the application of colours . . . was less important than the big idea of combining all colours on one plate and printing it in one passage through the press. Efficiency was not the only reason for adopting this process; it gave imaginative artists an entirely different notion of working in colour intaglio. New textural possibilities, new aesthetic means of expression lay open. In the past, traditional colour aquatint had appeared sporadically; after Hayter’s breakthrough, . . . intaglio printing in colour began to burgeon and is now common practice. (Black and Moorhead 16)
Simultaneous color printing was born out of the attempt to avoid “all the difficulties of register,” which Hayter knew all too well (New Ways 159). In About Prints, he describes various methods for registering plates, including pinholes, bottom sheets, and pinching the paper with the press’s roller, and concludes that “it is worthy to note that none of these methods is absolutely precise” (58). Phillips continues to suggest that Blake might have used the roller to hold his paper in place, despite our pointing out that the sheets used in Songs of Innocence and of Experience are too short for this method, given the circumference of the roller of his press (“Inquiry” 95), and he suggests a variation on the method in which the paper is held in place by a weight. Of the pinched sheet method (and this would be true of its variant), Hayter states: “If done carefully it is accurate to within 1/32 inch even on large plates, but it is only applicable when printing wet on wet” (New Ways 136). This means that the paper must be printed damp and sequentially, and thus cannot be set aside as Butlin has suggested, and that the best alignment one can hope for might fall below the threshold of vision but will be detected by close scrutiny and magnification.12↤ 12. Phillips was, he realizes now, too quick to accept the notion that Blake produced four perfectly registered color prints without signs of registration using just one pinhole, a technique never before used for good reason. Common sense tells one that it cannot work; at least two pinholes are required (see Hayter, About Prints 57). Yet, not only was he willing to believe in Blake’s use of this technique, but he claims the technique does “work,” because he has tried it (“Correction”). We are curious to know what he means by “work” and to see the results. Are his registrations acceptable or perfect and without any traces of the second pull? Our facsimile in “Inquiry” is this good, but when examined under a magnifying glass it reveals the characteristic ghosting of a second pull (see illus. 6 and 7a in the print version; 20 and 21 online). Moreover, plates that pass through the press twice look the part: “. . .it must be obvious that the full, sharp relief can only be seen from the last plate printed, that of all other plates having been flattened by subsequent passes through the press.” And, as we noted in “Inquiry,” registering one plate on top of another is “typical of the practice of a skilled artisan rather than a process by which the original thought of the artist becomes visible directly in a print” (Hayter, About Prints 58-59).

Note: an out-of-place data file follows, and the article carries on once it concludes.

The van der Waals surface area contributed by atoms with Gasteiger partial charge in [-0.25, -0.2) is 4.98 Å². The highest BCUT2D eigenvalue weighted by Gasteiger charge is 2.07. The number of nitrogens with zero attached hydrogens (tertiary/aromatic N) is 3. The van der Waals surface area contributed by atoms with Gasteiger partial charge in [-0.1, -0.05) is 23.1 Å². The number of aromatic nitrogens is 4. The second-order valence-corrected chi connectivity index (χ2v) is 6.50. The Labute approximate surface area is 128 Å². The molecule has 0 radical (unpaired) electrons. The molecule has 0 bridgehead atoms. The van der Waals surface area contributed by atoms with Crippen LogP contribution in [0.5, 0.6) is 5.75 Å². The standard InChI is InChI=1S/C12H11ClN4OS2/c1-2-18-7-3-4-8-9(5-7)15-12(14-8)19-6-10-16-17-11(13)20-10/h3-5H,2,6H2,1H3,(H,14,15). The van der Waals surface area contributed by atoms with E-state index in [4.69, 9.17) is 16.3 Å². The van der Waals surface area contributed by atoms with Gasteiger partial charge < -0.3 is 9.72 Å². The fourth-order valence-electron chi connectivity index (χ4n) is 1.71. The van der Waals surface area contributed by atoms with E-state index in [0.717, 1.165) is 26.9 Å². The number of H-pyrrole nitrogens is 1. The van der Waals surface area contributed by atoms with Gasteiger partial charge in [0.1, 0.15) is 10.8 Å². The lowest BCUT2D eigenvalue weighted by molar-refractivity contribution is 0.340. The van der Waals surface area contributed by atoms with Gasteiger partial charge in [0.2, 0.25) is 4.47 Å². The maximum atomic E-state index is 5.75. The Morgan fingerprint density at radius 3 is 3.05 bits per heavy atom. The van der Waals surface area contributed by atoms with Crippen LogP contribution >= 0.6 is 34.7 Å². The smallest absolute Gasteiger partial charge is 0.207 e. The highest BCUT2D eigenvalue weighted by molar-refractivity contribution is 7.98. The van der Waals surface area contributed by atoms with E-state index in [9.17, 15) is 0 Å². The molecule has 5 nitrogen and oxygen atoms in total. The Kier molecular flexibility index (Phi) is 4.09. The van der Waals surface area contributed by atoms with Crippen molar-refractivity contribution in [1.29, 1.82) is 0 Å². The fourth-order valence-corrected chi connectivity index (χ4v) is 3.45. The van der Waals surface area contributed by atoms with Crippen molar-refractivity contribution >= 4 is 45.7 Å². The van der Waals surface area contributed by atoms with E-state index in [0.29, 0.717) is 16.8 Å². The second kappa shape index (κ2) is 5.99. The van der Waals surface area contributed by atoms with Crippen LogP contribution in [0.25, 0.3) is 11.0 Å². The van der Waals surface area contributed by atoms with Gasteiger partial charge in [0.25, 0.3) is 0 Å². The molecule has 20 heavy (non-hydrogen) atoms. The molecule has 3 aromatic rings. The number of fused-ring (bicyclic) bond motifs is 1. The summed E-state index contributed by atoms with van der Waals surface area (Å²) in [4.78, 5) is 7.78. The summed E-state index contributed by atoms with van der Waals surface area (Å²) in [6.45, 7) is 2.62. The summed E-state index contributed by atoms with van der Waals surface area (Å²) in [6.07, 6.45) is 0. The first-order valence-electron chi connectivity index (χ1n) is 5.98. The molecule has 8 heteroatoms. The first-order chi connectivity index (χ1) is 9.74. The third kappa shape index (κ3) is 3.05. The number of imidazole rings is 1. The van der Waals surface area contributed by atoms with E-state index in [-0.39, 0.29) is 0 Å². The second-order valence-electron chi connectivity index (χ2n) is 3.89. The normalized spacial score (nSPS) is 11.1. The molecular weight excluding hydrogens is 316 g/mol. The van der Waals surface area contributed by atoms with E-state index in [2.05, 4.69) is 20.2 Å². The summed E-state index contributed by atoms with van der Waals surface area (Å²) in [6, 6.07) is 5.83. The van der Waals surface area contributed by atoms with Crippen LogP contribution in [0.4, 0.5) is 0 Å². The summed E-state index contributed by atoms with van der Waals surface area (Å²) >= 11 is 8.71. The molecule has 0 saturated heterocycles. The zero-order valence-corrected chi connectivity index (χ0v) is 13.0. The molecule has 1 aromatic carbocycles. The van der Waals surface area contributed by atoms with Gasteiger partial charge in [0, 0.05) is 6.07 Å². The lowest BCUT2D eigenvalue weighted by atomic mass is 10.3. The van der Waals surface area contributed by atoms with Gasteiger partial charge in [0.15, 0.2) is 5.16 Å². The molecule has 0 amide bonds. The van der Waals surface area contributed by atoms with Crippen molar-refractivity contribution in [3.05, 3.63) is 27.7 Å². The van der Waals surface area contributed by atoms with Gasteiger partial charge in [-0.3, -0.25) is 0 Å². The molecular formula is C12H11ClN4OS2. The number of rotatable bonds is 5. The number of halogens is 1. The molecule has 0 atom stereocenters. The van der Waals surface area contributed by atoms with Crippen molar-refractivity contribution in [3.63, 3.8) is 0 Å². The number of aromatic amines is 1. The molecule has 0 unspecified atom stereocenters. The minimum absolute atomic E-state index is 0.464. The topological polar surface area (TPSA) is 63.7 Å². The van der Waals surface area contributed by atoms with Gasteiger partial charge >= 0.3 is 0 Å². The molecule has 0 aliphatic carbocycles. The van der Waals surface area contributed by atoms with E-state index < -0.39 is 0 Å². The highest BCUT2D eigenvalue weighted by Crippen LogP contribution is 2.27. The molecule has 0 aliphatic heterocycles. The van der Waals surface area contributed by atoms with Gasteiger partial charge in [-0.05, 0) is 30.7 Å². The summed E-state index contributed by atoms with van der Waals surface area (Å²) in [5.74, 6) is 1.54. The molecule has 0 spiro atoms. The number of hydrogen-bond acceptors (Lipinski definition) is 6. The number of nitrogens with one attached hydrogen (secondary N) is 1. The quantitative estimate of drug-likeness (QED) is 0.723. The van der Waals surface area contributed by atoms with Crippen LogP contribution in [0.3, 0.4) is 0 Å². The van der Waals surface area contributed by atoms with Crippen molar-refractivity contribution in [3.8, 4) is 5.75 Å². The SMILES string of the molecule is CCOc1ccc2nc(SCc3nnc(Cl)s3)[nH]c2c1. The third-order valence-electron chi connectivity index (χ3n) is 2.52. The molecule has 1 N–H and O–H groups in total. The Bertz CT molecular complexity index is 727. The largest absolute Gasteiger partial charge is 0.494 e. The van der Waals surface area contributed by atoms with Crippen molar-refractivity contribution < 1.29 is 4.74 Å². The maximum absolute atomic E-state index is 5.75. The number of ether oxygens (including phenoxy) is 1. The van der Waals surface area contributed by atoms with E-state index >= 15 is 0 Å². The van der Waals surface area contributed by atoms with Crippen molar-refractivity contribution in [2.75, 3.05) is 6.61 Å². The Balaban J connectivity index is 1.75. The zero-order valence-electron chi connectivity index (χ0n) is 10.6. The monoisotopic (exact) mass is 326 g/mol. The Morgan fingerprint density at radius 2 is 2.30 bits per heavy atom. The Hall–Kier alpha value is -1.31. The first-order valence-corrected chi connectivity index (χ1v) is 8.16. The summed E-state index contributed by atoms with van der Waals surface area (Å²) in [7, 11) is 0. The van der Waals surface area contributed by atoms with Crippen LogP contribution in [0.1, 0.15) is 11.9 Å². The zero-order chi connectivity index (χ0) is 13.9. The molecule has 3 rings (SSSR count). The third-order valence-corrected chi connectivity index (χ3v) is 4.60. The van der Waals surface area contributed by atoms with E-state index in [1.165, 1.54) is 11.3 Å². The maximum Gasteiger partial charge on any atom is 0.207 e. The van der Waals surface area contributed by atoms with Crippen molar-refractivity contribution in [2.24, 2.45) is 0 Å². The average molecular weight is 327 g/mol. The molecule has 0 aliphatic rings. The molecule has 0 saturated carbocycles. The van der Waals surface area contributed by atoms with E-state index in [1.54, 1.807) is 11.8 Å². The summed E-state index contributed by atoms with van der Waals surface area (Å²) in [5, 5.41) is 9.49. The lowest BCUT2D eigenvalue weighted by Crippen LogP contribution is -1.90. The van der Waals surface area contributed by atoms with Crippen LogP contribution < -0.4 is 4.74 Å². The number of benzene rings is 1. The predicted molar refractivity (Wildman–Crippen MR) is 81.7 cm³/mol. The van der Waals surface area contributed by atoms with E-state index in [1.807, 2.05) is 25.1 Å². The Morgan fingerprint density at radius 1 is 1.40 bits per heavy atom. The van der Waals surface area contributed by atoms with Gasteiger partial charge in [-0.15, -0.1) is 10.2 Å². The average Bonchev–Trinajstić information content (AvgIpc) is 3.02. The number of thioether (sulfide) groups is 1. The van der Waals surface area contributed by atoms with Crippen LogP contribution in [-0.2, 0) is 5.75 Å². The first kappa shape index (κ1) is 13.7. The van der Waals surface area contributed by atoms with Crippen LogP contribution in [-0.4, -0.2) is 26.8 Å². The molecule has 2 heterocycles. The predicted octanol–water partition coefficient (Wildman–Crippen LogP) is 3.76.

It may come as a surprise to Butlin, as it did to Essick, that Hayter believed that simultaneous printing in intaglio and surface colors